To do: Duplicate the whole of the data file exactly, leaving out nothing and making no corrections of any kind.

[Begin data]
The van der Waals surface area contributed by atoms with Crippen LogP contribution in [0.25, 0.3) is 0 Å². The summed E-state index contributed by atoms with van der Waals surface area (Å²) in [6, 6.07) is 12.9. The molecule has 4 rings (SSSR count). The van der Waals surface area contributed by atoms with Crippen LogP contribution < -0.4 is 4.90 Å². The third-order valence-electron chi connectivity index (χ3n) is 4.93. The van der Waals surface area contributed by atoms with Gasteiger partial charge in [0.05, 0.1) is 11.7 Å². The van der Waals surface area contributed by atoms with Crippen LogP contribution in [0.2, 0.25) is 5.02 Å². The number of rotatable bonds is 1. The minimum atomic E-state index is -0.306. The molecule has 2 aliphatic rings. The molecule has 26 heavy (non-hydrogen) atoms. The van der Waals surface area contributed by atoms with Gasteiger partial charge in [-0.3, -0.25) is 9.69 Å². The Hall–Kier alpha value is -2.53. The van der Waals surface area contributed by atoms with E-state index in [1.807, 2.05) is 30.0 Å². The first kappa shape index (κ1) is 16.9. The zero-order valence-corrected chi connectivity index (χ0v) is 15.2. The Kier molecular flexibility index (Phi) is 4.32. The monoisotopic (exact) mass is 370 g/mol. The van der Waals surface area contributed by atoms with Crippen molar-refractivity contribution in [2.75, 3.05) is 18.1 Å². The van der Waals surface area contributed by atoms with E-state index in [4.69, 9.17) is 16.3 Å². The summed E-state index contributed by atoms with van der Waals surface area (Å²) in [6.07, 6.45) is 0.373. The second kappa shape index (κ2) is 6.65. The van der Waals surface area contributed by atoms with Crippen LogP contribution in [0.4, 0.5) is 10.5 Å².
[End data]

The van der Waals surface area contributed by atoms with Crippen LogP contribution in [0.25, 0.3) is 0 Å². The summed E-state index contributed by atoms with van der Waals surface area (Å²) in [6, 6.07) is 12.9. The molecule has 4 rings (SSSR count). The van der Waals surface area contributed by atoms with Crippen LogP contribution < -0.4 is 4.90 Å². The third-order valence-electron chi connectivity index (χ3n) is 4.93. The van der Waals surface area contributed by atoms with Gasteiger partial charge in [0.05, 0.1) is 11.7 Å². The van der Waals surface area contributed by atoms with Crippen LogP contribution in [0.2, 0.25) is 5.02 Å². The number of rotatable bonds is 1. The minimum atomic E-state index is -0.306. The molecule has 2 aliphatic rings. The molecule has 26 heavy (non-hydrogen) atoms. The van der Waals surface area contributed by atoms with Gasteiger partial charge in [-0.3, -0.25) is 9.69 Å². The Hall–Kier alpha value is -2.53. The van der Waals surface area contributed by atoms with E-state index in [1.807, 2.05) is 30.0 Å². The first kappa shape index (κ1) is 16.9. The zero-order valence-corrected chi connectivity index (χ0v) is 15.2. The Kier molecular flexibility index (Phi) is 4.32. The monoisotopic (exact) mass is 370 g/mol. The van der Waals surface area contributed by atoms with Crippen molar-refractivity contribution in [2.75, 3.05) is 18.1 Å². The van der Waals surface area contributed by atoms with E-state index in [4.69, 9.17) is 16.3 Å². The summed E-state index contributed by atoms with van der Waals surface area (Å²) in [6.07, 6.45) is 0.373. The second kappa shape index (κ2) is 6.65. The van der Waals surface area contributed by atoms with Crippen LogP contribution in [0.4, 0.5) is 10.5 Å².